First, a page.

Promoting Self-regulated Learning in the First-year Seminar: Evidence and Future Directions

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Presented at the International Society for the Scholarship of Teaching and Learning International Conference

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At many institutions, the first-year seminar serves as an introduction to the learning culture of higher education. As such, first-year seminars have an important role to play in helping students understand college expectations and demands. To be successful in college, students must go beyond surface-level learning, taking ownership of learning by choosing and using the best resources and strategies for the task, as well as reflecting upon and monitoring their progress toward learning goals (Kitsantas, 2002), skills often grouped under the umbrella term “self-regulated learning” (e.g., Zimmerman, 2008). The research discussed in this panel is grounded in the literature on self-regulation strategies and college success, and seeks to answer the question of whether metacognitive and self-regulation skills can be taught effectively through an assignment which requires deliberate practice of the strategies in an authentic context – another course in which the student is currently enrolled. In the Strategy Project assignment, students learn time management, communication, and study strategies in the process of preparing for an actual test, then demonstrate that learning by submitting their test preparation activities as part of a graded project in a first-year seminar course. By encouraging and providing feedback on reflective thinking and goal-directed interaction with faculty and peers, instructors model the process of self-regulation. In this paper, we will report briefly on four completed studies of the efficacy of the strategy project. Results from the first three studies indicate that at specific institutions, the strategy project was successful in improving students’ metacognition and self-regulation, management of time and study environment, and peer learning over the course of a semester. In study 4, which involved the use of the project at another institution, no significant changes in motivation, cognitive and metacognitive strategies, or resource management strategies were observed. However, it appears that regardless of institution, students who completed the strategy project increased their use of deeper level learning strategies, including concept maps, practice problems, and self-quizzing, as well as some surface level strategies such as making flashcards, and working with a group. Given this information, students in a first-year seminar tend to use more effective learning strategies as a result of the project, but further work is needed in varied learning environments. Participants who attend this session may generate ways they can modify the strategy project for their own use in order to create a lasting impact on how their students approach learning.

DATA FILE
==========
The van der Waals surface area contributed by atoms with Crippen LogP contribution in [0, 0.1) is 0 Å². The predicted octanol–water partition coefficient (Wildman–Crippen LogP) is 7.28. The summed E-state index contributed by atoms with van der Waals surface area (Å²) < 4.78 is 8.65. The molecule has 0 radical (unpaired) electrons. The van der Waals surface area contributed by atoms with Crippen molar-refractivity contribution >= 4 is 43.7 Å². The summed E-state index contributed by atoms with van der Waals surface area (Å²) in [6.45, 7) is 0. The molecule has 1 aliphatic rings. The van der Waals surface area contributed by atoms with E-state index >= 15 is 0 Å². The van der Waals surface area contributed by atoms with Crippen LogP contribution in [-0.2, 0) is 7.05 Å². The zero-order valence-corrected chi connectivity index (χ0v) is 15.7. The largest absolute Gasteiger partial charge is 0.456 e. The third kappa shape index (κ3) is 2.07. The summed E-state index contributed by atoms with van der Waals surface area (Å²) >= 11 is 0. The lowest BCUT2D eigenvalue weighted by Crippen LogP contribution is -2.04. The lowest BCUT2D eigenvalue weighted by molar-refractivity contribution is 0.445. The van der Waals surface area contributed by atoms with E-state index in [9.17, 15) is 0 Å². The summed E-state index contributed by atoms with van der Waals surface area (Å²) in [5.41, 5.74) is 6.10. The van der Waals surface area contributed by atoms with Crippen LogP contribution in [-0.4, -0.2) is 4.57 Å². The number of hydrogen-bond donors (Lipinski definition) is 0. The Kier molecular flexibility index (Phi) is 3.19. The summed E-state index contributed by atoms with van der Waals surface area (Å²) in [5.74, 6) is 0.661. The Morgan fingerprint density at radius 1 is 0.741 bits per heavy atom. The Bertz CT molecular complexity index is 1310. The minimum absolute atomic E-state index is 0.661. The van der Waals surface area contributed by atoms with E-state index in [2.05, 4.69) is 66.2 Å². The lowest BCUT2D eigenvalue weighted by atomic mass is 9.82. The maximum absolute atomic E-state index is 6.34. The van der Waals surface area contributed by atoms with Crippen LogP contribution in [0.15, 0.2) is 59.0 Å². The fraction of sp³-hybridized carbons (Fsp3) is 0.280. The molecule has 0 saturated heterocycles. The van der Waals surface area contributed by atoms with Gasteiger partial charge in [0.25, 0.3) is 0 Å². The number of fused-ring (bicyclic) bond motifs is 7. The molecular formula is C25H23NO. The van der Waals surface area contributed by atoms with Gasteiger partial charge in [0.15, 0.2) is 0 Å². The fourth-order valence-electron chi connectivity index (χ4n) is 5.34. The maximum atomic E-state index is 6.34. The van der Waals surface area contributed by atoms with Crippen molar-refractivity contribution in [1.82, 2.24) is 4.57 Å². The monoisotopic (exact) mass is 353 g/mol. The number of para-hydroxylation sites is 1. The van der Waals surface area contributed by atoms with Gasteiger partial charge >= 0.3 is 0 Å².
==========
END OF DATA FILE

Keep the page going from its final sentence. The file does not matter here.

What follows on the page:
International Society for the Scholarship of Teaching and Learning International Conference


Bergen, Norway

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